The consumer prices for Q2 of 2021 reveal that average prices have risen by 1.1% compared to Q1 2021 and by 3.1% compared to Q2 2020.
The Consumer Price Index (CPI) consists of 12 main categories of goods and services. The effect that each category has on the overall price index is weighted according to consumption levels.
For about three years prior to the pandemic, the annual changes in the overall CPI in the Faroe Islands and throughout most of Europe were between 1% and 2%. The pandemic led to a relatively large reduction in the annual change in the total CPI, but this figure has now surpassed 3%.
Prices in the ’hotels and restaurants’ and ‘education’ commodity groups dropped in the past year, while ‘clothing and footwear’ prices remain largely unchanged. Prices in the other main commodity groups have gone up.
Representing a significant portion of the total spending of an average Faroese household, liquid fuel has a relatively large effect on the total CPI. The international drop in oil prices was the key reason for the relative reduction in the annual CPI growth during the pandemic. The relatively big increase in liquid fuel prices from Q1 2021 to Q2 2021 is one of the key reasons for the overall CPI increase.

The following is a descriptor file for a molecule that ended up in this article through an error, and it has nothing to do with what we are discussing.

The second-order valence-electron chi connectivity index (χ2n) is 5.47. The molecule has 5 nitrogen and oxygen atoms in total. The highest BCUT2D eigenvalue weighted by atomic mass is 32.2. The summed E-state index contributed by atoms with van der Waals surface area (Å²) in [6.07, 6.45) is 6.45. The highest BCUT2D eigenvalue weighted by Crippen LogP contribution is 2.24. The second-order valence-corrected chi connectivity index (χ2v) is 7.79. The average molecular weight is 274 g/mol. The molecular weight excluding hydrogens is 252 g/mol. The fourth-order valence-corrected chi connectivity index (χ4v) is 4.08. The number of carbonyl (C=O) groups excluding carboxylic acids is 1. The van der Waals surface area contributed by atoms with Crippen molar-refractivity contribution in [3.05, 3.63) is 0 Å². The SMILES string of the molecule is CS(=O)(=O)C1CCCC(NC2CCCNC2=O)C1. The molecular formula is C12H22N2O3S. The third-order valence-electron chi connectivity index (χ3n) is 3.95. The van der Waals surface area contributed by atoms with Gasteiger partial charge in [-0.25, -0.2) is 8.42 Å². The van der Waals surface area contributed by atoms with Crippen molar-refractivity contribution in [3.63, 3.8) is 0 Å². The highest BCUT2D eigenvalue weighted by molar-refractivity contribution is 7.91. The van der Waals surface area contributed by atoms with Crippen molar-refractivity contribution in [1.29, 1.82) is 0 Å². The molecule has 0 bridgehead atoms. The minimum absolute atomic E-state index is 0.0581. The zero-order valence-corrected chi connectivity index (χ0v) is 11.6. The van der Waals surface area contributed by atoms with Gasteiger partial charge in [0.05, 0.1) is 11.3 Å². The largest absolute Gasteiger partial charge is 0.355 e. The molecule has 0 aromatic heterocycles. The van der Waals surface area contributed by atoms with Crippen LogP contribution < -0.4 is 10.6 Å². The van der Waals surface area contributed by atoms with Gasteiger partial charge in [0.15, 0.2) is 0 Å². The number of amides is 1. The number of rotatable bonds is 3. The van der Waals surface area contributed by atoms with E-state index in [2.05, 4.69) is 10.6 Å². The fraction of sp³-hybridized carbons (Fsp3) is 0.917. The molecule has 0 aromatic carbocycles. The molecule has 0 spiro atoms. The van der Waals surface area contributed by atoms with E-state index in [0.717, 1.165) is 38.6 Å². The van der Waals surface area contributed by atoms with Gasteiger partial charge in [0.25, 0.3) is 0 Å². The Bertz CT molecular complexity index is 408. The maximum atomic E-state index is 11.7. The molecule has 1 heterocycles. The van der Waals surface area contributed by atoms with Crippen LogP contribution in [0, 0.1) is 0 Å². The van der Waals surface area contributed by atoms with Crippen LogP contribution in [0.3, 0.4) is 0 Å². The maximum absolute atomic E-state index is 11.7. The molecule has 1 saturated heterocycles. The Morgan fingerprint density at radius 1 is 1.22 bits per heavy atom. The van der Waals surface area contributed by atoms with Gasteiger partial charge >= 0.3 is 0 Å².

Another key reason for the overall CPI increase is the price of vehicles, which saw an average increase of 12% in the past year.
The graph below shows the effect of price changes in each of the 12 commodity groups on the total CPI when taking into account the relative importance of the goods and services as measured in relation to the total consumption of households. ‘Vehicles’ and ‘fuel for vehicles’ form part of the ‘transport’ commodity group, and ‘fuel for household consumption’ form part of the ‘housing, electricity and heating’ commodity group. The graph shows the relatively large contribution (2%) that these two commodity groups have made on the overall CPI increase of 3.1%.